with similar demons.
One afternoon Marcus
descended the stairs from my apartment and turned back to continue
our conversation from the sidewalk below. As he looked up towards
me, I cautioned him that he stood on a part of the sidewalk covered
in pigeon droppings and suggested he step back a few feet to avoid
unwelcome splatters. Unable to step backwards easily, Marcus was
immobilized. I knew what he felt because I had experienced similar
awkwardness in public, feelings that make me want to disappear,
as if I'd never existed.
I knew that others
had seen the same split second of confusion on my face that I saw
on his, but on that sunny afternoon I understood for the first time
how the merging of self with disability produced shame. Like Marcus,
I'd always thought that I was my
disability. The great pain in that realization put me in awe of
how unyieldingly present and deeply personal our disabilities were.
So, there was Marcus
on the sidewalk below. The expression on his face vanished in the
moment it takes to exhale one breath, but it was a breath that contained
a lifetime. After he managed to move I continued our conversation
as if nothing had happened, for that's my preference when it happens
to me and it seemed the kindest thing to do.
Time passed. Months
later, after his doctors assured him that surgery would help him
walk better, Marcus made the momentous decision to have his hip
replaced. The surgery caused a deep-tissue staph infection that
took his doctors well over a year to diagnose. He was hospitalized
numerous times during that period. The doctors, those people that
promise to do no harm, insisted that his pain was psychosomatic.
"You need to see
a psychiatrist," they said.
them," I said.
On one hospital visit
I found him depressed and empty of spirit. When a nurse appeared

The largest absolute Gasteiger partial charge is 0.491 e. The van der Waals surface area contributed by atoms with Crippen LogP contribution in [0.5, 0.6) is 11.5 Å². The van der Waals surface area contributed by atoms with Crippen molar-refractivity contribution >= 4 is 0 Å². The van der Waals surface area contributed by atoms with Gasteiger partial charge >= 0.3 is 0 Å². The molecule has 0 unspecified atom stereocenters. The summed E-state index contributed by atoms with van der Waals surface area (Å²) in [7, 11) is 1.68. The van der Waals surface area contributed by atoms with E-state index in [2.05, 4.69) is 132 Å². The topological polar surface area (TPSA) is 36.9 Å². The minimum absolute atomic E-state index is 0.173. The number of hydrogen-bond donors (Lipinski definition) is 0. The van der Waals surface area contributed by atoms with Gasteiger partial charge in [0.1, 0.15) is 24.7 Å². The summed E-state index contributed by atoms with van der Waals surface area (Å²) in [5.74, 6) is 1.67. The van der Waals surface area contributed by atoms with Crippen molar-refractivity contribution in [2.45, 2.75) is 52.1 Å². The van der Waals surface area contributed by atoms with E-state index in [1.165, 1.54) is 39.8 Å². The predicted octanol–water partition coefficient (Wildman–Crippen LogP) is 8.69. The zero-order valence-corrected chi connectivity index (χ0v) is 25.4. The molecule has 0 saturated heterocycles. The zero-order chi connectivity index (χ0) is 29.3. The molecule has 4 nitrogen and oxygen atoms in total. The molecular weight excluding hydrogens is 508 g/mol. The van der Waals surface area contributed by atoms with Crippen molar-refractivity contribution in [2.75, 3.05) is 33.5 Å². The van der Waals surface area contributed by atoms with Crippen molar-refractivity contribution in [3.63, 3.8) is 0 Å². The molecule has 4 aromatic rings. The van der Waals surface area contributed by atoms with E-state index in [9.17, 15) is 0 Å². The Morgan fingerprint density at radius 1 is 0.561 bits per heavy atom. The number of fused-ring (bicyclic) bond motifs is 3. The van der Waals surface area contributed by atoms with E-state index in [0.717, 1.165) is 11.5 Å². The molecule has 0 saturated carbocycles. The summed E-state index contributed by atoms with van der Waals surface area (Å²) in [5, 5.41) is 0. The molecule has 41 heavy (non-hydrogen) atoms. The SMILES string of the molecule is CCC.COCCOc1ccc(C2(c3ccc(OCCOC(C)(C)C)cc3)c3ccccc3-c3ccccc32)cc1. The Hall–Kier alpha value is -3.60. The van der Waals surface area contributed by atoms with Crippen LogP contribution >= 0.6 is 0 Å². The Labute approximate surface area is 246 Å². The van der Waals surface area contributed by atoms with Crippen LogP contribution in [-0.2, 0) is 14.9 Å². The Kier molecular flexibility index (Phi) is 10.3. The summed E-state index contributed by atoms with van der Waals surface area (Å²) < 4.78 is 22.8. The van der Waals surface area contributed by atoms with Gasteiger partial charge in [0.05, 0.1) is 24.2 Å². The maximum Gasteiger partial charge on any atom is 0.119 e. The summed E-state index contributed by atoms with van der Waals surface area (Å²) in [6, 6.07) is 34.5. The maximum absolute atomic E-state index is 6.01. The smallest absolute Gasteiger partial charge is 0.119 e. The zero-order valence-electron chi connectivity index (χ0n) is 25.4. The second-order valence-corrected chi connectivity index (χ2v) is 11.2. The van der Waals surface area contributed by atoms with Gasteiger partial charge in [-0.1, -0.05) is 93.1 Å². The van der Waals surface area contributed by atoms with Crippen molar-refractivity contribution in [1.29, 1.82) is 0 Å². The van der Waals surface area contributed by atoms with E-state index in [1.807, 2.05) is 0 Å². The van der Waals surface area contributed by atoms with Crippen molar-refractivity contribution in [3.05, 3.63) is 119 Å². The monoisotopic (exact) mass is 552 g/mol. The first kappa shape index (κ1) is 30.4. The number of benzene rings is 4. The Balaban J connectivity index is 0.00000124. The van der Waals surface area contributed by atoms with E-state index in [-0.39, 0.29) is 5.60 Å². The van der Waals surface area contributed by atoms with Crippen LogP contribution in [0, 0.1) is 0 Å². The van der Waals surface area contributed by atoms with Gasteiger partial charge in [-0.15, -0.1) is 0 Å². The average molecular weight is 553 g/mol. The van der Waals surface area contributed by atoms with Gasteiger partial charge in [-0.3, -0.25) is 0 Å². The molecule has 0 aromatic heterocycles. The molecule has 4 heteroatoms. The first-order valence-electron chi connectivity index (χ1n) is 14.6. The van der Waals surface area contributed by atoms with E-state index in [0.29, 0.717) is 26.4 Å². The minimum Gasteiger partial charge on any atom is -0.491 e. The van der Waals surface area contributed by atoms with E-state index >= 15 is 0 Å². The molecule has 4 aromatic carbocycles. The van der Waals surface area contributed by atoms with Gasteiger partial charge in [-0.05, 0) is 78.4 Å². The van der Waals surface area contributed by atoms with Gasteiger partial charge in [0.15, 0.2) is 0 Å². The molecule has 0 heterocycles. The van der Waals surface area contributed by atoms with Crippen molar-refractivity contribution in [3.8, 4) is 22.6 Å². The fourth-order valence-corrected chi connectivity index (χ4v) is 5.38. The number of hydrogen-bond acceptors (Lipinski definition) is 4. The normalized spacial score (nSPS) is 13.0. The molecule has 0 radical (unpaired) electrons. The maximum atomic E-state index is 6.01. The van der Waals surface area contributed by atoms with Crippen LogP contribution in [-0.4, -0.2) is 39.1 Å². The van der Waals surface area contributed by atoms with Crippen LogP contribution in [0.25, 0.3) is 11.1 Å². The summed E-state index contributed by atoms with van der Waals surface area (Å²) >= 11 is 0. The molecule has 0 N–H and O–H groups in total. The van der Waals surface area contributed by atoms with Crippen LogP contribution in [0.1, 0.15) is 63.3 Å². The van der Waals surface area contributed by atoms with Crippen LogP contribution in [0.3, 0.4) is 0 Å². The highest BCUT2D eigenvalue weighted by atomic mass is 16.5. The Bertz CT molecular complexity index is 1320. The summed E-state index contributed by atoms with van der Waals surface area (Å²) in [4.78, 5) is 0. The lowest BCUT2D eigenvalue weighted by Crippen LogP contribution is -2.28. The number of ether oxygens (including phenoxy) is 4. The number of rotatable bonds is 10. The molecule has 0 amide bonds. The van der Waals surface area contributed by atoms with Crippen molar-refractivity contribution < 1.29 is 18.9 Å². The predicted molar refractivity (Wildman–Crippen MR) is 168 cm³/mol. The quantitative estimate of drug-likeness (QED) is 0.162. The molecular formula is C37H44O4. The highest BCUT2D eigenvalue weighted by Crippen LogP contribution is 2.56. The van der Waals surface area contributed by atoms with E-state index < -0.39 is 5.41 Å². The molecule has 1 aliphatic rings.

with yet another injection, one he hadn't anticipated, his chest
collapsed with defeat, his eyes filled with tears and he pleaded,
"Oh no …, no …, not another one!"
In an instant I understood
how a lifetime of medical practices, things enacted upon him, had
culminated in that moment. He had reached his limit. He could hold
no more. He was bankrupt! Once again, I recognized my own pain in
his. I wiped his eyes and silently cried with him.
made a deep connection between us (Marcus said so himself), one
I hoped would be the basis for a loving relationship. But I too
was bankrupt. I feared the self I uncovered would be an incomplete
jigsaw puzzle with psyche scattered and pieces lost. Were they lost
for good or not yet discovered? I had no idea, and like Marcus,
I lacked the faith to trust in myself.
Marcus and I were
sexual together only a few times. I would like to say we made love,
but what we did was too perfunctory for that. Everything about him
aroused me. When he was amused, a sexy chuckle started deep in his
chest. "Mm, Mm, Mm" he would voice, his eyes cast down with just
a hint of a smile. It sounded masculine and enticing. "Michael,
you're too much," he'd say and I'd double my efforts to amuse him.
He smelled of cologne and manliness. His beautiful smooth dark brown
skin covered well-defined muscles. Veins faceted the tops of his
strong hands and the insides of his forearms. The rounded hardness
of his neck and shoulders, coupled with sweetly musky armpits, convinced
me that men making love to each other could be no sin at all.
I had no trouble
making love to the atrophy of his legs. I longed to kiss, smell,
lick and taste his toes, feet, calves and thighs as I moved slowly
up into the hairy cleft of his rounded buttocks. I loved his legs
because they were his legsthey
served him well in the only way they couldand because seldom
had anyone made love to mine. I desired all of him, not just the
I wanted a heart-body
connection, wanted to witness him being wanted by me and see him
let that in. Even though I'd known that kind of lovemaking infrequently,
I knew it was possible, and wanted him to know it, too. I hoped
making love with Marcus, another disabled man, would be healing
for me. I didn't realize that my feelings for him were projections
of my self: If he saw me as beautiful then I could believe myself
to be beautiful too.
for the conclusion of "Marcus"
in the May issue of BENT
last appeared in BENT with
Acting for Others, Acting for Myself
BENT: A Journal of Cripgay Voices/March